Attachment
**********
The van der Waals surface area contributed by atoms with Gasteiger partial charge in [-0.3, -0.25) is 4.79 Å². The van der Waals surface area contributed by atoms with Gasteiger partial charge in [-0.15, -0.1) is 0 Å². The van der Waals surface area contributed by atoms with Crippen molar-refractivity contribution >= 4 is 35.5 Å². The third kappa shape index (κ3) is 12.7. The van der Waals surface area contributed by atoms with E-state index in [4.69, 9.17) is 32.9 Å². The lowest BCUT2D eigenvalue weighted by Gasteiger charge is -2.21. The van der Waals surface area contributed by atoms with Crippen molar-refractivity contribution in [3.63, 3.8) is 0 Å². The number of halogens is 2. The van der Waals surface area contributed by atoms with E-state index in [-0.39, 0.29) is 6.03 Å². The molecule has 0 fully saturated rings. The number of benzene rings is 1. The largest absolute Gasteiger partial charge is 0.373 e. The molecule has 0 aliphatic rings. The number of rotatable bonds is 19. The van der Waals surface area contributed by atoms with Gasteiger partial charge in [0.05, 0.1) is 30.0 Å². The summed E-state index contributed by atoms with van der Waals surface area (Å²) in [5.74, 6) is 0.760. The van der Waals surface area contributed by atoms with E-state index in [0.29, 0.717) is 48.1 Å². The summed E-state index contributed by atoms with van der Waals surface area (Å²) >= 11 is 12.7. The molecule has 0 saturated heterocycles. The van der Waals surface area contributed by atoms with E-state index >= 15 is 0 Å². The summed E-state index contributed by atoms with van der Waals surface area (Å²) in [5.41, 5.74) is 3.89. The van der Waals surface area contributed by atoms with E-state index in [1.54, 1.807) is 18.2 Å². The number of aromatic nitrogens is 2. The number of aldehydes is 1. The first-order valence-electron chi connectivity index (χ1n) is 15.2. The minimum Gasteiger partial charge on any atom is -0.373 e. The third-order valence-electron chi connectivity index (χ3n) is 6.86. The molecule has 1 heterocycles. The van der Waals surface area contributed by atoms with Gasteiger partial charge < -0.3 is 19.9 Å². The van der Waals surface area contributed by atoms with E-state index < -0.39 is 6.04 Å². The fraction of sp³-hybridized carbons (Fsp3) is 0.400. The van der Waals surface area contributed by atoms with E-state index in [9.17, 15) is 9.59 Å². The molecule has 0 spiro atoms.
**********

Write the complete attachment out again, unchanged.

The van der Waals surface area contributed by atoms with Gasteiger partial charge in [-0.3, -0.25) is 4.79 Å². The van der Waals surface area contributed by atoms with Gasteiger partial charge in [-0.15, -0.1) is 0 Å². The van der Waals surface area contributed by atoms with Crippen molar-refractivity contribution >= 4 is 35.5 Å². The third kappa shape index (κ3) is 12.7. The van der Waals surface area contributed by atoms with E-state index in [4.69, 9.17) is 32.9 Å². The lowest BCUT2D eigenvalue weighted by Gasteiger charge is -2.21. The van der Waals surface area contributed by atoms with Crippen molar-refractivity contribution in [3.63, 3.8) is 0 Å². The number of halogens is 2. The van der Waals surface area contributed by atoms with E-state index in [-0.39, 0.29) is 6.03 Å². The molecule has 0 fully saturated rings. The number of benzene rings is 1. The largest absolute Gasteiger partial charge is 0.373 e. The molecule has 0 aliphatic rings. The number of rotatable bonds is 19. The van der Waals surface area contributed by atoms with Gasteiger partial charge in [0.05, 0.1) is 30.0 Å². The summed E-state index contributed by atoms with van der Waals surface area (Å²) in [5.74, 6) is 0.760. The van der Waals surface area contributed by atoms with E-state index in [0.29, 0.717) is 48.1 Å². The summed E-state index contributed by atoms with van der Waals surface area (Å²) >= 11 is 12.7. The molecule has 0 saturated heterocycles. The van der Waals surface area contributed by atoms with E-state index >= 15 is 0 Å². The summed E-state index contributed by atoms with van der Waals surface area (Å²) in [5.41, 5.74) is 3.89. The van der Waals surface area contributed by atoms with E-state index in [1.54, 1.807) is 18.2 Å². The number of aromatic nitrogens is 2. The number of aldehydes is 1. The first-order valence-electron chi connectivity index (χ1n) is 15.2. The minimum Gasteiger partial charge on any atom is -0.373 e. The third-order valence-electron chi connectivity index (χ3n) is 6.86. The molecule has 1 heterocycles. The van der Waals surface area contributed by atoms with Gasteiger partial charge < -0.3 is 19.9 Å². The van der Waals surface area contributed by atoms with E-state index < -0.39 is 6.04 Å². The fraction of sp³-hybridized carbons (Fsp3) is 0.400. The van der Waals surface area contributed by atoms with E-state index in [9.17, 15) is 9.59 Å². The molecule has 0 spiro atoms.